Cube dimensions are exposed as tables in tabular metadata. In the Power BI Fields list, dimension attributes are shown as columns within display folders. The dimension attributes that have the AttributeHierarchyEnabled property set to False; for example: Birth Date attribute in Customer dimension, or AttributeHierarchyVisible property set to false will not appear in the Power BI Fields list. Multi-level hierarchies or user hierarchies; for example Customer Geography in the Customer dimension, are exposed as hierarchies in the Power BI Fields list. Hidden UnknownMembers of a dimension attribute are exposed in DAX queries and in Power BI.
Dimension, attributes, and hierarchies in SQL Server Data Tools (SSDT) and Power BI Fields list
Dimension attribute type
Multidimensional models support associating dimension attributes with specific dimension attribute types. The image below shows the Geography dimension where City, State-Province, Country and Postal Code dimension attributes have geography types associated with them. These are exposed in the tabular metadata. Power BI recognizes the metadata enabling users to create map visualizations. This is indicated by the map icon next to the City, Country, Postal Code and State-Province columns in the Geography table in the Power BI Fields List.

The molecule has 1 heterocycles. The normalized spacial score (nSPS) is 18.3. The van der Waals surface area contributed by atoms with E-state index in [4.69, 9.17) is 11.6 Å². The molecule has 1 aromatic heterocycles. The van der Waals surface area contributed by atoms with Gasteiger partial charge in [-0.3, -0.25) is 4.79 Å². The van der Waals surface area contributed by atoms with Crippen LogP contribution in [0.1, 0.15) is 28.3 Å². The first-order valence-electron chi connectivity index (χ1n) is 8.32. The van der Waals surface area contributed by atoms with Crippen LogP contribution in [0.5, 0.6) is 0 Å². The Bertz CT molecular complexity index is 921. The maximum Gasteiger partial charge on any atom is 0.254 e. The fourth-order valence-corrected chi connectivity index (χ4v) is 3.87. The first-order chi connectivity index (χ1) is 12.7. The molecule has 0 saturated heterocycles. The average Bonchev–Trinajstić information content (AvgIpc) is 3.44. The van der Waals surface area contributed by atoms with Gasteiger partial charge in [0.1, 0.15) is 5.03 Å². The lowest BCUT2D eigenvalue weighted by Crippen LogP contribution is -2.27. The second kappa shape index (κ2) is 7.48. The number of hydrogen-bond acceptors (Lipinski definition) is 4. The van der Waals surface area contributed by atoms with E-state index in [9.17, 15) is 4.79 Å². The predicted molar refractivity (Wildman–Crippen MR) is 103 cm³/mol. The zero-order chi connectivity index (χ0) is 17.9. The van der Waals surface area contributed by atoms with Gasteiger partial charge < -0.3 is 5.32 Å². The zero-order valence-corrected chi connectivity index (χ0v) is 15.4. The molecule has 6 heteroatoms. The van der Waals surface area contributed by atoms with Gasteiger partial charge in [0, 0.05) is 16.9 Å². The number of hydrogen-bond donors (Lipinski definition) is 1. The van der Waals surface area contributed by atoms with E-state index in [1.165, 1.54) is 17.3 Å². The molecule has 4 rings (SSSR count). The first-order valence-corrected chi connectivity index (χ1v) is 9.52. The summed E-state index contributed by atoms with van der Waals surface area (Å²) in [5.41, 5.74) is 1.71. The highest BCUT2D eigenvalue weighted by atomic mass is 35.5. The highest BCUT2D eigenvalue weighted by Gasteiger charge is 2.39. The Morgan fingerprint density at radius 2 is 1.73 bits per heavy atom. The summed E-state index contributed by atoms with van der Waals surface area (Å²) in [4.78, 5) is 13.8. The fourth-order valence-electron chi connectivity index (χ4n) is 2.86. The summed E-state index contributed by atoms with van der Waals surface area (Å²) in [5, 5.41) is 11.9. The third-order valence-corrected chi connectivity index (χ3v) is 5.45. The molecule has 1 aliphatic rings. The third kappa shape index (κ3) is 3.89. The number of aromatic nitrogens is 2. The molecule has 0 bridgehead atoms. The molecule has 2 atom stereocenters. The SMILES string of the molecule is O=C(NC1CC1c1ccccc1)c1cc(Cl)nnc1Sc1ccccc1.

Geography dimension in SSDT and Power BI Fields list
Dimension calculated members
Multidimensional models support calculated members for child of All with a single real member. Additional constraints while exposing this type of calculated member are: